Carson City Board of Supervisors approve additional 31 Silver Oak houses |

Carson City Board of Supervisors approve additional 31 Silver Oak houses

New homes proposed for the Silver Oak development brought up an old issue for the Carson City Board of Supervisors Thursday.

At the board meeting, Silver Oak Development, L.P. requested a change to its planned unit development to add 31 houses on a 7.99 acre parcel surrounding the popular John Mankins Park off Oak Ridge Drive.

As one condition of approval, city staff required the developer to add to the design a three-way stop at Oak Ridge and the unnamed road leading into the planned addition.

The stop sign was requested to facilitate access to the new homes, but a side benefit will likely be to reduce speeding on Oak Ridge where 900 cars travel daily, many drivers using it as a shortcut between Winnie Lane and College Parkway and going faster than the 25-mile an hour speed limit.

During public comment, several Oak Ridge homeowners raised concerns about child safety and a lack of parking around the busy park and to suggest the development needs a second exit road.

“If you add 70 more cars from that development, it will create a mess if there is not another way in or out,” said Jerry Cinani, a candidate for mayor, who said he lives across from the park. “If you don’t put another outlet in there the congestion is going to be incredible.”

Several brought up West Nye Lane, which dead ends into the land where the new homes are proposed to be built.

“I ask that the map be amended to open up Nye Lane,” said John Greenhut, another Oak Ridge homeowner.

When the 25 year-old Silver Oak PUD was first proposed, nearby homeowners organized to oppose turning West Nye into an access road for the development and the developers agreed not to do it.

Donna DePauw, who helped organize that early effort, spoke at the supervisors meeting, too.

“I had close to 500 names on a petition. Our whole neighborhood did not want the street going through to the development, it’s not just a few people on Nye Lane,” she said. “We were told West Nye Lane is a dead issue, that it would never be opened, never be part of Silver Oak and that’s the way we want to keep it.”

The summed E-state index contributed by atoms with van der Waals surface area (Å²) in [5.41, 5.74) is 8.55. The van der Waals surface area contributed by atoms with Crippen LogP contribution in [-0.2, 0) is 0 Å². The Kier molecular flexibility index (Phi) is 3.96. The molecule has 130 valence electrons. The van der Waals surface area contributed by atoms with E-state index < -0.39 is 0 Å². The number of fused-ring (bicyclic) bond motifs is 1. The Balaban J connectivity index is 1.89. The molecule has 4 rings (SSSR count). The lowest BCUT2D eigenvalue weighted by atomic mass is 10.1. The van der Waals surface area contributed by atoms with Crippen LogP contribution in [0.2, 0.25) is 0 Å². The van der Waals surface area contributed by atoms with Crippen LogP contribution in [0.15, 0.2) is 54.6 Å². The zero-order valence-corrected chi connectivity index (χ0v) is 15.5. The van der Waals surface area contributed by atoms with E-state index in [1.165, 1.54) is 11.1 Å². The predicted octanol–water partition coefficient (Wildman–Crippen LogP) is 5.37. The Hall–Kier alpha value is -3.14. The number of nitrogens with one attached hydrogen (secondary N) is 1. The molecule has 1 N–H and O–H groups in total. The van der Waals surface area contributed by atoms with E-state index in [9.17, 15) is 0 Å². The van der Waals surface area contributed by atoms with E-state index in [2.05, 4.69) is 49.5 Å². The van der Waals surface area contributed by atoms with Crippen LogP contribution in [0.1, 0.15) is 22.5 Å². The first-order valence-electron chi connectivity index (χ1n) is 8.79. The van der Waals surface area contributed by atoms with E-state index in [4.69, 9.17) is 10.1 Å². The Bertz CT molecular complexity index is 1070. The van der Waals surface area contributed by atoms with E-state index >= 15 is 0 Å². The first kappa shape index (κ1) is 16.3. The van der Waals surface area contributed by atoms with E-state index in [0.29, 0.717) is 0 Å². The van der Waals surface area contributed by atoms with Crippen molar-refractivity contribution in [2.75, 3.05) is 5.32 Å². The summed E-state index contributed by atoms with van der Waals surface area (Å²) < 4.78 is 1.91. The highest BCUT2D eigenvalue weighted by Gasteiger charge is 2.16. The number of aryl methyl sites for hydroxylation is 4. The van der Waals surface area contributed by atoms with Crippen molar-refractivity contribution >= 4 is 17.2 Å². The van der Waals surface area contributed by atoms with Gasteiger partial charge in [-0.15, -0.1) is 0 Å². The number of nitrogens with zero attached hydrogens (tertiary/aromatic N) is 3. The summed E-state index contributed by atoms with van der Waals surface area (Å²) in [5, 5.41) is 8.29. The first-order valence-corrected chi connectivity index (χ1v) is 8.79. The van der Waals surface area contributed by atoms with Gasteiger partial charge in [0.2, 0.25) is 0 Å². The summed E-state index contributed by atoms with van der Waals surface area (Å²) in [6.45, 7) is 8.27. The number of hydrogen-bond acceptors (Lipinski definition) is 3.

Options were discussed, including one asked about by Supervisor Jim Shirk to add a gate at West Nye Lane so the road into Silver Oak could only be accessed by homeowners with a card to open it.

“I don’t want to do that, I want city streets, not private streets, which require (homeowner association) dues which is very disincentivizing to home buyers,” said Mark Turner, representing the developer.

Turner also said he thought opening up West Nye would create its own set of traffic problems as people used it as a shortcut as well.

Finding room for additional parking around the park also was discussed, including converting a small strip of undeveloped land next to the park which is currently too narrow for a road and parking spaces.

“The issues we’ve heard about today are existing problems,” and not being created by the proposed development, said Supervisor Brad Bonkowski.

Mayor Bob Crowell agreed.

“It seems we have an existing problem with the park and I’m not sure we’re going to solve that today,” said Crowell. “The residents make a good point. There is an issue with respect to safety and we need to resolve it.”

Oak Ridge has one speed sign that tells drivers how fast they’re driving as a deterrent and Crowell said it’s time to put one on the opposite side of the road as well.

The board unanimously approved the developer’s request and added the city would fund another speed sign for Oak Ridge and look at additional parking for the park.

In other actions, the supervisors accepted in advance a $2.57 million grant from the Federal Aviation Administration to reconstruct the Carson City Airport’s north ramp apron; accepted a recommendation from the Open Space Advisory Committee to submit an application for a grant from the Bureau of Land Management, Southern Nevada Public Land Management Act Program for trail and trailhead improvements; and heard the first reading of a 1 percent hike in the lodging tax to fund efforts to develop cultural tourism.